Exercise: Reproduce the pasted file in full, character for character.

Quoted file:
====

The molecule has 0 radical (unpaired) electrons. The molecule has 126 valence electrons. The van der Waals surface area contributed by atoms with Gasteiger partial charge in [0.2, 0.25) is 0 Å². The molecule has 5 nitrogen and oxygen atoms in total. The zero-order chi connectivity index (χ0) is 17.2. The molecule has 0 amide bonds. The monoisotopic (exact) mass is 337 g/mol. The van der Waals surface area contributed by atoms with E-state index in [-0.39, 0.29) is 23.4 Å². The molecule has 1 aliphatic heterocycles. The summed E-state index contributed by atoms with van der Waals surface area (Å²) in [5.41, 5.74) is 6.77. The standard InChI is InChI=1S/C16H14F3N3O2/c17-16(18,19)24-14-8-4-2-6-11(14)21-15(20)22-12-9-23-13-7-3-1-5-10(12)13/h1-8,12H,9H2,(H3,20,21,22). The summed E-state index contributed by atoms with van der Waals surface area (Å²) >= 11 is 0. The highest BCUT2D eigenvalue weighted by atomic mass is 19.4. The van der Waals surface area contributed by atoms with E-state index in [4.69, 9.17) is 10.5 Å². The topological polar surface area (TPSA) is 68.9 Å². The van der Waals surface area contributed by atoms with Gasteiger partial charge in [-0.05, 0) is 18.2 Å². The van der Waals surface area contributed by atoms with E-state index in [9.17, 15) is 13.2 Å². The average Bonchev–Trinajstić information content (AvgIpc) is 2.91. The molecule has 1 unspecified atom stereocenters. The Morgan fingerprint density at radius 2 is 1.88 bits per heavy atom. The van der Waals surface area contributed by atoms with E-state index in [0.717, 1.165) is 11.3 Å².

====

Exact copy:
The molecule has 0 radical (unpaired) electrons. The molecule has 126 valence electrons. The van der Waals surface area contributed by atoms with Gasteiger partial charge in [0.2, 0.25) is 0 Å². The molecule has 5 nitrogen and oxygen atoms in total. The zero-order chi connectivity index (χ0) is 17.2. The molecule has 0 amide bonds. The monoisotopic (exact) mass is 337 g/mol. The van der Waals surface area contributed by atoms with E-state index in [-0.39, 0.29) is 23.4 Å². The molecule has 1 aliphatic heterocycles. The summed E-state index contributed by atoms with van der Waals surface area (Å²) in [5.41, 5.74) is 6.77. The standard InChI is InChI=1S/C16H14F3N3O2/c17-16(18,19)24-14-8-4-2-6-11(14)21-15(20)22-12-9-23-13-7-3-1-5-10(12)13/h1-8,12H,9H2,(H3,20,21,22). The summed E-state index contributed by atoms with van der Waals surface area (Å²) >= 11 is 0. The highest BCUT2D eigenvalue weighted by atomic mass is 19.4. The van der Waals surface area contributed by atoms with E-state index in [4.69, 9.17) is 10.5 Å². The topological polar surface area (TPSA) is 68.9 Å². The van der Waals surface area contributed by atoms with Gasteiger partial charge in [-0.05, 0) is 18.2 Å². The van der Waals surface area contributed by atoms with E-state index in [9.17, 15) is 13.2 Å². The average Bonchev–Trinajstić information content (AvgIpc) is 2.91. The molecule has 1 unspecified atom stereocenters. The Morgan fingerprint density at radius 2 is 1.88 bits per heavy atom. The van der Waals surface area contributed by atoms with E-state index in [0.717, 1.165) is 11.3 Å².